Elon Musk has threatened to reassign NPR’s Twitter account to another company.
In a series of emails sent to this reporter, Musk suggested he would transfer the network’s main account on Twitter, under the @NPR handle, to another organization or person. The idea shocked even longtime observers of Musk’s spur-of-the-moment and erratic leadership style.
Handing over established accounts to third parties poses a serious risk of impersonation and could imperil a company’s reputation, said social media experts.
“If this is a sign of things to come on Twitter, we might soon see even more of a rapid retreat by media organizations and other brands that don’t think it’s worth the risk,” said Emily Bell, a professor at Columbia Journalism School who studies social media. “It’s really an extraordinary threat to make.”
Last month, NPR effectively quit Twitter after Musk applied a label to the news organization’s account that falsely suggested it was state-controlled. Other public media organizations, including PBS and the Canadian Broadcasting Corporation, followed suit and stopped tweeting following similar labeling.
Musk has since removed the labels, but the outlets originally targeted have not resumed public activity on Twitter.
Musk: ‘should we reassign @NPR to another company?’
In an unprompted Tuesday email, Musk wrote: “So is NPR going to start posting on Twitter again, or should we reassign @NPR to another company?”
Under Twitter’s terms of service, an account’s inactivity is based on logging in, not tweeting. Those rules state that an account must be logged into at least every 30 days, and that “prolonged inactivity” can result in it being permanently removed.
Musk did not answer when asked whether he planned to change the platform’s definition of inactivity and he declined to say what prompted his new questions about NPR’s lack of participation on Twitter.
“Our policy is to recycle handles that are definitively dormant,” Musk wrote in another email. “Same policy applies to all accounts. No special treatment for NPR.”
The threat of retaliation is the latest volley in a months-long conflict between Musk and established media organizations since the billionaire purchased Twitter in October.
Musk has long attacked the media and attempted to undercut the credibility of journalists. The Twitter CEO has suspended reporters who have published or promoted stories critical of him. Musk has stripped away, and at times reissued, “verified” blue check marks to news organizations and individual journalists.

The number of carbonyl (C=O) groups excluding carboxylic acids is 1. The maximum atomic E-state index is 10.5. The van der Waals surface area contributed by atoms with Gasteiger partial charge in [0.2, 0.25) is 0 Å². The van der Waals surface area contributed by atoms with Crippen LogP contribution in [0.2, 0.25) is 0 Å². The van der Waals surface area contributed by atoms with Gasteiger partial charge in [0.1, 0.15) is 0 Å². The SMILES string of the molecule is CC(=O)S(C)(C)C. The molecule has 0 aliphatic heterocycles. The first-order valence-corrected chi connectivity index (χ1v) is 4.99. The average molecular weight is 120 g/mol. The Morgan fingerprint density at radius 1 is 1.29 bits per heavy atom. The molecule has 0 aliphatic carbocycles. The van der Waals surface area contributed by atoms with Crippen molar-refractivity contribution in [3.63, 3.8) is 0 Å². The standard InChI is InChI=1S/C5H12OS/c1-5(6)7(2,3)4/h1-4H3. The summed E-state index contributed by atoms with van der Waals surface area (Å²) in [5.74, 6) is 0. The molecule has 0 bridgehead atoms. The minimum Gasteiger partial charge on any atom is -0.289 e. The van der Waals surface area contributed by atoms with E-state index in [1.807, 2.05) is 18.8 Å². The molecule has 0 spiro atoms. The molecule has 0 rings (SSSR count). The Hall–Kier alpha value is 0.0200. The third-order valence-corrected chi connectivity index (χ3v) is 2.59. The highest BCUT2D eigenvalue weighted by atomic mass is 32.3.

By recently making “verified” blue checks available for purchase, Musk has created a turbulent social media landscape, blurring the lines for users between what is real and what is fake on one of the most influential social networks.
Musk to NPR: ‘So what’s the beef?’
His suggestion on Tuesday that he may transfer NPR’s primary Twitter account with nearly 9 million followers to another entity is typical of how Musk has run the social media site.
As is often the case with Musk, it is not clear whether he will follow through on the threat.
One former Twitter executive was taken aback by the remark, telling NPR that such a threat should be alarming to any business operating on the site, since it indicates that acquiescing to Musk’s every whim may be necessary in order to avoid being impersonated.
For most of its 17-year history, Twitter has had rules that maintained a certain level of order and offered both individuals and organization some control over their presence on the platform.
NPR CEO John Lansing has previously said he lost faith with “decision-making at Twitter,” and that more time is needed in order to determine if Twitter can be trusted again.
A spokeswoman for NPR declined to comment further.
Musk, whose statements to reporters are regularly laced with jokes, insults or attempts at trolling, responded sarcastically when asked who would potentially take over NPR’s Twitter account.
“National Pumpkin Radio,” Musk wrote, adding a fire emoji and a laughing emoji to describe the content of the fictional gourd-themed broadcaster. “NPR isn’t tagged as government-funded anymore, so what’s the beef?”
Disclosure: This story was reported and written by NPR Tech Reporter Bobby Allyn and edited by Business Editor Lisa Lambert. Under NPR’s protocol for reporting on itself, no corporate official or news executive reviewed this story before it was posted publicly.
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